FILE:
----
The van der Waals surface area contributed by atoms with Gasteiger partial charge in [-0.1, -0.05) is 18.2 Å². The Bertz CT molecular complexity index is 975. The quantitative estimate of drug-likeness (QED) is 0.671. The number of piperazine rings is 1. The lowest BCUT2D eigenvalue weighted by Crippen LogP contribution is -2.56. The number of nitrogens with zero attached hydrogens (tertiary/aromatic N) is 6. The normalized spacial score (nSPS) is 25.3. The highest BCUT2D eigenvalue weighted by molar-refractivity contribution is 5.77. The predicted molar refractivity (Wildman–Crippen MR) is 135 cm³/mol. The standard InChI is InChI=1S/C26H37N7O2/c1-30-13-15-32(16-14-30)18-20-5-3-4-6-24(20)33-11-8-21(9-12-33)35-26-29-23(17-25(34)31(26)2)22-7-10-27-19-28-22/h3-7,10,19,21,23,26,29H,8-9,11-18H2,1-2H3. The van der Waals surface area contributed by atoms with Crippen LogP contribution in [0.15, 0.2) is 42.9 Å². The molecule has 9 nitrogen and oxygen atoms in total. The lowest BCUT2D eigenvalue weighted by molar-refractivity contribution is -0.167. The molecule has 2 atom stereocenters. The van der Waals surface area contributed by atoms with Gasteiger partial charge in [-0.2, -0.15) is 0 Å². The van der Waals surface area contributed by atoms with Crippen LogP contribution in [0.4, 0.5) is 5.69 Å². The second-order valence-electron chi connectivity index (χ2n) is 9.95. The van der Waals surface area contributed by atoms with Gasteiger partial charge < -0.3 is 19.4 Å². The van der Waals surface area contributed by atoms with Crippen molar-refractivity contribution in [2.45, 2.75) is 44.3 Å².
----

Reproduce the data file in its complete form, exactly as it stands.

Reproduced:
The van der Waals surface area contributed by atoms with Gasteiger partial charge in [-0.1, -0.05) is 18.2 Å². The Bertz CT molecular complexity index is 975. The quantitative estimate of drug-likeness (QED) is 0.671. The number of piperazine rings is 1. The lowest BCUT2D eigenvalue weighted by Crippen LogP contribution is -2.56. The number of nitrogens with zero attached hydrogens (tertiary/aromatic N) is 6. The normalized spacial score (nSPS) is 25.3. The highest BCUT2D eigenvalue weighted by molar-refractivity contribution is 5.77. The predicted molar refractivity (Wildman–Crippen MR) is 135 cm³/mol. The standard InChI is InChI=1S/C26H37N7O2/c1-30-13-15-32(16-14-30)18-20-5-3-4-6-24(20)33-11-8-21(9-12-33)35-26-29-23(17-25(34)31(26)2)22-7-10-27-19-28-22/h3-7,10,19,21,23,26,29H,8-9,11-18H2,1-2H3. The van der Waals surface area contributed by atoms with Crippen LogP contribution in [0.15, 0.2) is 42.9 Å². The molecule has 9 nitrogen and oxygen atoms in total. The lowest BCUT2D eigenvalue weighted by molar-refractivity contribution is -0.167. The molecule has 2 atom stereocenters. The van der Waals surface area contributed by atoms with Gasteiger partial charge in [-0.2, -0.15) is 0 Å². The van der Waals surface area contributed by atoms with Crippen LogP contribution in [0.4, 0.5) is 5.69 Å². The second-order valence-electron chi connectivity index (χ2n) is 9.95. The van der Waals surface area contributed by atoms with Gasteiger partial charge < -0.3 is 19.4 Å². The van der Waals surface area contributed by atoms with Crippen molar-refractivity contribution in [2.45, 2.75) is 44.3 Å².